(b. 19 Sept. 1943).
President of Poland 1990–5
Trade union leader
Born in Popovo, he became an electrician and worked at the Lenin shipyard in Gdansk (Danzig). He became the leader of the Solidarność (Solidarity) movement in September 1980, and was imprisoned following the imposition of martial law on 13 December 1981. Released in November 1982, he remained the symbol of popular opposition to Communist rule, and in 1983 received the Nobel Peace Prize. The Communist Party was finally forced to legalize the outlawed Solidarność in 1989, whose membership grew rapidly to become ten million strong. Increasing quarrels with his erstwhile protégé, Tadeusz Mazoviecki (b. 1927), who was elected Prime Minister on 24 August 1989, split the movement when WaVęsa decided to stand for the presidency against him.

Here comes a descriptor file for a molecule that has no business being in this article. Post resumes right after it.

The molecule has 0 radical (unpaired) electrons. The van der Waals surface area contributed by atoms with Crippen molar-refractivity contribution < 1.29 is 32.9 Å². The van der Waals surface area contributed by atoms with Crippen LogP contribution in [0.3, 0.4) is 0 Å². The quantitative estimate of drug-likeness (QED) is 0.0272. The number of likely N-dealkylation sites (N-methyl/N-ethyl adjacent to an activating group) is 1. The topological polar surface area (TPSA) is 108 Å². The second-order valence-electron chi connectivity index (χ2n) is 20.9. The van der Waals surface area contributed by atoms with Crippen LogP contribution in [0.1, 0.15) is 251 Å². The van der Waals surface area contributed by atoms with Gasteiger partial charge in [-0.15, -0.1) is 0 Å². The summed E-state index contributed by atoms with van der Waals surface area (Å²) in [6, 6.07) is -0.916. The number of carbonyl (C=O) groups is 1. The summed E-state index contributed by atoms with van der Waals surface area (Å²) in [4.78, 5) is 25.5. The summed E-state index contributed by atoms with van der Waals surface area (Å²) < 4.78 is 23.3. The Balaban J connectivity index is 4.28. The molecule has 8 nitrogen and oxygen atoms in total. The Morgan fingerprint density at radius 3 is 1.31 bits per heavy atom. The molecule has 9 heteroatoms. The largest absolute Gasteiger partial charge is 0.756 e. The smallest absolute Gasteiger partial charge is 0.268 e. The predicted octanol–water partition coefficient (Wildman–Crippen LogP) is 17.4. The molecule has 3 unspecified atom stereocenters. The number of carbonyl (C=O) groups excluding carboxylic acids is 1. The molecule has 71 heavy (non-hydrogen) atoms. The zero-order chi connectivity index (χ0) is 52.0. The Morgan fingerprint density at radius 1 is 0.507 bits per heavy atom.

The first freely elected President of Poland for fifty years, in his controversial term of office he sought to strengthen the presidency at the expense of parliament and thus personally brought down at least two of the six Prime Ministers who served under him. A devout Catholic, he also aimed to safeguard the role of the Roman Catholic Church in state and society. Uneducated and inarticulate (by his own admission), his recovery from an approval rate of just 5 per cent in 1994 was not sufficient to ensure his re‐election against the ex‐Communist Kwasniewski in 1995. He stood again in 2000, but performed dismally in the polls. He was described by his former ally, A. Michnik, thus: ‘His power lies in his ability to destroy. His tragedy lies in his inability to build.’ He was responsible more than any other person for the collapse of Polish Communism. As President he encouraged economic liberalization and market reforms, though he failed to bring stability to Poland's young democracy.
Subjects: Contemporary History (Post 1945).